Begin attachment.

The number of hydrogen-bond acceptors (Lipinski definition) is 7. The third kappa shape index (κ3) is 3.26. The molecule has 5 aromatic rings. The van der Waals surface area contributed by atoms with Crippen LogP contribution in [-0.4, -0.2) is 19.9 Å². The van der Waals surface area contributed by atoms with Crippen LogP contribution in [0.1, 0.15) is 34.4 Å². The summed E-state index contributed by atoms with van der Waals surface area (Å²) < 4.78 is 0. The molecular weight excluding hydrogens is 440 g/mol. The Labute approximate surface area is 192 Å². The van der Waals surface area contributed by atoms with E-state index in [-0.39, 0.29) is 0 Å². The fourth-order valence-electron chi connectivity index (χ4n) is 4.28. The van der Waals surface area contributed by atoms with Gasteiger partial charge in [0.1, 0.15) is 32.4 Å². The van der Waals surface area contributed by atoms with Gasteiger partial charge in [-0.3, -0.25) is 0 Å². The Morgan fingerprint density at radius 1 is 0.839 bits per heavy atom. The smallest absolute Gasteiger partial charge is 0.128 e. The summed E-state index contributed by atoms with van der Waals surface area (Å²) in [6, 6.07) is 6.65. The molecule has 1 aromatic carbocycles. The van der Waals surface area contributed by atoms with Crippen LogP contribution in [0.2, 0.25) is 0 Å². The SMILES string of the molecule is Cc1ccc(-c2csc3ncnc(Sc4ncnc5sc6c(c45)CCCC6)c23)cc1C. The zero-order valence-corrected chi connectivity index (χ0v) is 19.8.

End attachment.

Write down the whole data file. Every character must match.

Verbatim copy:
The number of hydrogen-bond acceptors (Lipinski definition) is 7. The third kappa shape index (κ3) is 3.26. The molecule has 5 aromatic rings. The van der Waals surface area contributed by atoms with Crippen LogP contribution in [-0.4, -0.2) is 19.9 Å². The van der Waals surface area contributed by atoms with Crippen LogP contribution in [0.1, 0.15) is 34.4 Å². The summed E-state index contributed by atoms with van der Waals surface area (Å²) < 4.78 is 0. The molecular weight excluding hydrogens is 440 g/mol. The Labute approximate surface area is 192 Å². The van der Waals surface area contributed by atoms with E-state index in [-0.39, 0.29) is 0 Å². The fourth-order valence-electron chi connectivity index (χ4n) is 4.28. The van der Waals surface area contributed by atoms with Gasteiger partial charge in [0.1, 0.15) is 32.4 Å². The van der Waals surface area contributed by atoms with Gasteiger partial charge in [-0.3, -0.25) is 0 Å². The Morgan fingerprint density at radius 1 is 0.839 bits per heavy atom. The smallest absolute Gasteiger partial charge is 0.128 e. The summed E-state index contributed by atoms with van der Waals surface area (Å²) in [6, 6.07) is 6.65. The molecule has 1 aromatic carbocycles. The van der Waals surface area contributed by atoms with Crippen LogP contribution in [0.2, 0.25) is 0 Å². The SMILES string of the molecule is Cc1ccc(-c2csc3ncnc(Sc4ncnc5sc6c(c45)CCCC6)c23)cc1C. The zero-order valence-corrected chi connectivity index (χ0v) is 19.8.